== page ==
Rangers’ C.J. Wilson is always looking for the changeup
C.J. Wilson is sitting half-naked on a folding chair in a room full of similarly undressed men sitting on similar folding chairs.
It’s an unusual setting for a complex conversation. But then just about any conversation with the Texas Rangers pitcher — who will be on the mound when his team opens the American League division series against Tampa Bay on Friday in Arlington — is sure to be unusual in one way or another.
This particular discussion darts about with the unpredictability of Wilson’s four-seam fastball, from auto racing and South Africa to screenwriting and his late grandfather, whose name is tattooed on Wilson’s pitching arm.
That, of course, would be Wilson’s left arm. In baseball, left-handedness is often synonymous with eccentricity or just plain goofiness.
Former pitcher Bill Lee, who answered to the nickname “Spaceman,” was left-handed. So is the Brewers’ Nyjer Morgan — and, presumably, Morgan’s imaginary alter ego, T-Plush.
Wilson, 30, isn’t so much odd as he is complicated.
“My mind,” he says, “is not easily satisfied.”
The search for satisfaction prompted him to learn about Eastern philosophy and how to play the guitar. He has become a polished photographer and a competitive race-car driver who owns a team. He memorizes classic movie lines, dates a South African supermodel and is relentless — and occasionally controversial — on Twitter.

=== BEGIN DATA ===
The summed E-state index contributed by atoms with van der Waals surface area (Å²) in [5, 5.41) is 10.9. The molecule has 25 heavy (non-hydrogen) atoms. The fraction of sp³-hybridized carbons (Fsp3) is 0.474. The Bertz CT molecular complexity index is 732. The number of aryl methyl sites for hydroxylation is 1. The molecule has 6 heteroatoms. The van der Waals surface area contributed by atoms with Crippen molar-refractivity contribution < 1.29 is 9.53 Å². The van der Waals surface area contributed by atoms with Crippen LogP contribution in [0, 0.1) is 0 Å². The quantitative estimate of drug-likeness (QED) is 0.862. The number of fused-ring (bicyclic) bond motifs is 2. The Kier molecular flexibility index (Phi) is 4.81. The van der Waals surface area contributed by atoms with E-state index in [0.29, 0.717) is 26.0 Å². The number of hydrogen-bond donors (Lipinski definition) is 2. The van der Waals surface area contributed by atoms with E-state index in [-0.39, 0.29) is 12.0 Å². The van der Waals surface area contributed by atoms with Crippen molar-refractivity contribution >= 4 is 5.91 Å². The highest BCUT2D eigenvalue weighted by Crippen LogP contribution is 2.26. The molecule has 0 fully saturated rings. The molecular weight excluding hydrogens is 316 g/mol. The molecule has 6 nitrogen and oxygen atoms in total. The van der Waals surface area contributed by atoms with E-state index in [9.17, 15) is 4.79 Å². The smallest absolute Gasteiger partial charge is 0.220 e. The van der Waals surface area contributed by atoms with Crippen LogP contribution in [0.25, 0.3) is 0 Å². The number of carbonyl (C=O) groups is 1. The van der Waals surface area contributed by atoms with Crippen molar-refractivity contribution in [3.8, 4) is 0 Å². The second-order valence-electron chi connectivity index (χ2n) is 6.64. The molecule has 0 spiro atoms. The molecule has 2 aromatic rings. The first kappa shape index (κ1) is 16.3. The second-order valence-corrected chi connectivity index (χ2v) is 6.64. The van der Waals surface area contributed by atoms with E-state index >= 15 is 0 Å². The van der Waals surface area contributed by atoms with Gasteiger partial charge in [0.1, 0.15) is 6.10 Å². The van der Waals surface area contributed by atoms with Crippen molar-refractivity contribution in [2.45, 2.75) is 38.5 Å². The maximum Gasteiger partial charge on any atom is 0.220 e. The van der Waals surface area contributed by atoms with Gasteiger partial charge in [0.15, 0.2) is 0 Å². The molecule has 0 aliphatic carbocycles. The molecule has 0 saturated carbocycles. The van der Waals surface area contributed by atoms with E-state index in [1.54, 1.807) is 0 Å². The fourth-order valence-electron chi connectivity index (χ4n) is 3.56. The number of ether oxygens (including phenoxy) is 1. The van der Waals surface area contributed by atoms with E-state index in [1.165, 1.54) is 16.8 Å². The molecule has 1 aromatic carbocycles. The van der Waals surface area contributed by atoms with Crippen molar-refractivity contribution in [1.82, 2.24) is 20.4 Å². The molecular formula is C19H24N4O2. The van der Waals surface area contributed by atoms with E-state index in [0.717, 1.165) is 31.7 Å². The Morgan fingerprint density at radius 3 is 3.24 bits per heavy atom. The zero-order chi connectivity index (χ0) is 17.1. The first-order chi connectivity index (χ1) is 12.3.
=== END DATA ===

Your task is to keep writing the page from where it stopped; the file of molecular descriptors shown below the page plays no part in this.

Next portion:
“Does he say some things that I probably wouldn’t? Yeah,” says Rangers General Manager Jon Daniels. “And maybe he gets more attention for that. But the reality is he backs it up. He goes out there and he’s ready to perform.”
Perform he has, winning a career-high 16 games with a 2.94 earned-run average and 206 strikeouts in 223 1/3 innings.
“This guy is really dedicated to what he does,” Daniels says. “He’s got a lot of interests. But at the end of the day he gets the job done.”
Wilson was a key member of the Texas bullpen until two years ago, when he joined the rotation. Without that move, the Rangers might have missed the playoffs the last two falls. Instead, they’re playing for a second consecutive trip to the World Series.
“I liked closing, but the writing was on the wall,” says Wilson, who has won 31 games since becoming a starter and was an All-Star this season. “I’m a lefty and I’m versatile. I can throw more than one inning. As a player, you want to have a sharply defined role. Like the No. 3 batter, or starting pitcher. There’s more predictability.
“Especially for someone like me, because I have so many things going on.”
Moving around isn’t new. After graduating from Fountain Valley High, Wilson went to Santa Ana College, where he was the state community college player of the year. Then, in his only season at Loyola Marymount, he started and relieved, played right field and first base, and drove in a team-high 27 runs.
Most players would have been content with just one of those things.